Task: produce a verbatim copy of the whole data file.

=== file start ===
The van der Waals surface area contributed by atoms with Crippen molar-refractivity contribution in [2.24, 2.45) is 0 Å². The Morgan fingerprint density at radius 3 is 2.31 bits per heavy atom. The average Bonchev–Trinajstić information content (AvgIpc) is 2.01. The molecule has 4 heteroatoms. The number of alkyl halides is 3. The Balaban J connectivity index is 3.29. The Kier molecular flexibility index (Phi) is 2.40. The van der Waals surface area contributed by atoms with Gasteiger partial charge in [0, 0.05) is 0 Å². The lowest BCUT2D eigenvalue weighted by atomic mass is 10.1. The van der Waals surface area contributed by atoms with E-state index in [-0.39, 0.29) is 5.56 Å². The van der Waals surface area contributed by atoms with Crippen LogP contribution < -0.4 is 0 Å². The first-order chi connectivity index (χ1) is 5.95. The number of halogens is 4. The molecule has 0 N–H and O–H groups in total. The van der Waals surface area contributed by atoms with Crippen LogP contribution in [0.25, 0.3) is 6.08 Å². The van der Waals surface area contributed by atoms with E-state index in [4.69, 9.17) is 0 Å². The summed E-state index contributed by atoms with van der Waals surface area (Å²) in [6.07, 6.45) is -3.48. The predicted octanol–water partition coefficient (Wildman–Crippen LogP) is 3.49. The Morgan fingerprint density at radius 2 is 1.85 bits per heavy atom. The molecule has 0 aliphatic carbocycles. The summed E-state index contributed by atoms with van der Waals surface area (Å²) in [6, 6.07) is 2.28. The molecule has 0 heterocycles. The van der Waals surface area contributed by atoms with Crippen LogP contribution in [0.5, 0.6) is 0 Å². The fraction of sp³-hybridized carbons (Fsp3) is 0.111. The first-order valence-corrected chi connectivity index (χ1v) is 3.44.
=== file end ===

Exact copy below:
The van der Waals surface area contributed by atoms with Crippen molar-refractivity contribution in [2.24, 2.45) is 0 Å². The Morgan fingerprint density at radius 3 is 2.31 bits per heavy atom. The average Bonchev–Trinajstić information content (AvgIpc) is 2.01. The molecule has 4 heteroatoms. The number of alkyl halides is 3. The Balaban J connectivity index is 3.29. The Kier molecular flexibility index (Phi) is 2.40. The van der Waals surface area contributed by atoms with Gasteiger partial charge in [0, 0.05) is 0 Å². The lowest BCUT2D eigenvalue weighted by atomic mass is 10.1. The van der Waals surface area contributed by atoms with E-state index in [-0.39, 0.29) is 5.56 Å². The van der Waals surface area contributed by atoms with Crippen LogP contribution < -0.4 is 0 Å². The first-order chi connectivity index (χ1) is 5.95. The number of halogens is 4. The molecule has 0 N–H and O–H groups in total. The van der Waals surface area contributed by atoms with Crippen LogP contribution in [0.25, 0.3) is 6.08 Å². The van der Waals surface area contributed by atoms with E-state index in [4.69, 9.17) is 0 Å². The summed E-state index contributed by atoms with van der Waals surface area (Å²) in [6.07, 6.45) is -3.48. The predicted octanol–water partition coefficient (Wildman–Crippen LogP) is 3.49. The Morgan fingerprint density at radius 2 is 1.85 bits per heavy atom. The molecule has 0 aliphatic carbocycles. The summed E-state index contributed by atoms with van der Waals surface area (Å²) in [6, 6.07) is 2.28. The molecule has 0 heterocycles. The van der Waals surface area contributed by atoms with Crippen LogP contribution in [0.5, 0.6) is 0 Å². The fraction of sp³-hybridized carbons (Fsp3) is 0.111. The first-order valence-corrected chi connectivity index (χ1v) is 3.44.